THE TRAVEL TROUBLESHOOTER: Level airline promised to cover my expenses, but then didn’t
After Brenda Barnhart’s Level airline flight makes an emergency landing, the discount carrier offers to refund her costs to get home. Then it stalls. Can she get her money back?
Q: Last July, I was flying back home to San Francisco from Barcelona, Spain, on a new airline called Level, which is owned and operated by Iberia Airlines. Because of an engine failure, we had to land in Salt Lake City.
Level has only two airplanes, which don’t fly into Salt Lake City. The hundreds of passengers on board had to find their way home on other airlines. When I finally got home on July 29, I immediately submitted a claim for my hotel room and airfare that resulted from the unscheduled landing, for a total of $535.
After months of emails to Iberia, I finally received an email on Feb. 4 from Level saying it would be sending me a “bank cheque for $535” within the next few weeks. It never arrived, and I have not had a response to follow-up emails to the company.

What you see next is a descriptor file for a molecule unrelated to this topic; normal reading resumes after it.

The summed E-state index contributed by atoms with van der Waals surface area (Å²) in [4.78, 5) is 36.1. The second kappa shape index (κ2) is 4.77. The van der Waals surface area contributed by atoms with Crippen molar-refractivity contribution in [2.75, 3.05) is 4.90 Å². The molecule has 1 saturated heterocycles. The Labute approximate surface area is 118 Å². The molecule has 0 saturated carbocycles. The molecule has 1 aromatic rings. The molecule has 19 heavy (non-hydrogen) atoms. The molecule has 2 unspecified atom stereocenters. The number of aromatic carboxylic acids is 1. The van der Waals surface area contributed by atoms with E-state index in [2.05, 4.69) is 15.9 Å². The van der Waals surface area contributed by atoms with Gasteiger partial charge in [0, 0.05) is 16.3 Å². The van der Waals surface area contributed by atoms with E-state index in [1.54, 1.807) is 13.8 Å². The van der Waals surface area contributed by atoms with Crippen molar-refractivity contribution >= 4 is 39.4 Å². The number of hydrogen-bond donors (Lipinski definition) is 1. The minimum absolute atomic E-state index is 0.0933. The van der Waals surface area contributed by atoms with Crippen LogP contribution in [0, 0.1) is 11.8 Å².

I had AIG travel insurance for the trip and submitted a claim, which they rejected because the airline said it would reimburse me. Please help! — Brenda Barnhart, Walnut Creek, California
A: I’m sorry to hear about your emergency landing. That’s always a frightening thing, even when no one’s hurt. I’m glad Level and Iberia agreed to take care of your expenses to get back home. It’s much better than trying to fly to San Francisco in a plane that may or may not work.
Level airline’s contract of carriage, the legal agreement between you and the carrier, promised to get you from Barcelona to San Francisco (https://www.flylevel.com/en/about-us/conditions-of-carriage). If it didn’t, it owed you a partial refund and other compensation under a European regulation called EU 261. By offering you just $535, it was letting itself off the hook.
You were more than patient, even though you had an email that promised you a refund in writing. You wrote to Level several times, always remaining polite but firm. You handled your case by the book, in other words. But Iberia, Level airline’s parent company, continued to stall.
A brief, polite email to one of the Iberia executive contacts might have worked for you. I notice that you continued asking the same, low-level customer service agents the same questions. Sometimes, it helps to escalate your case.
I contacted Iberia on your behalf. The company promptly cut you a check for $535, as promised. By the way, there’s still time to file a claim for compensation under EU 261. I think Level (and Iberia) may owe you some more money.
Christopher Elliott is the ombudsman for National Geographic Traveler magazine and the author of “How to Be the World’s Smartest Traveler.” You can read more travel tips on his blog, elliott.org, or email him at email@example.com. (c) 2018 Christopher Elliott. Distributed by King Features Syndicate, Inc.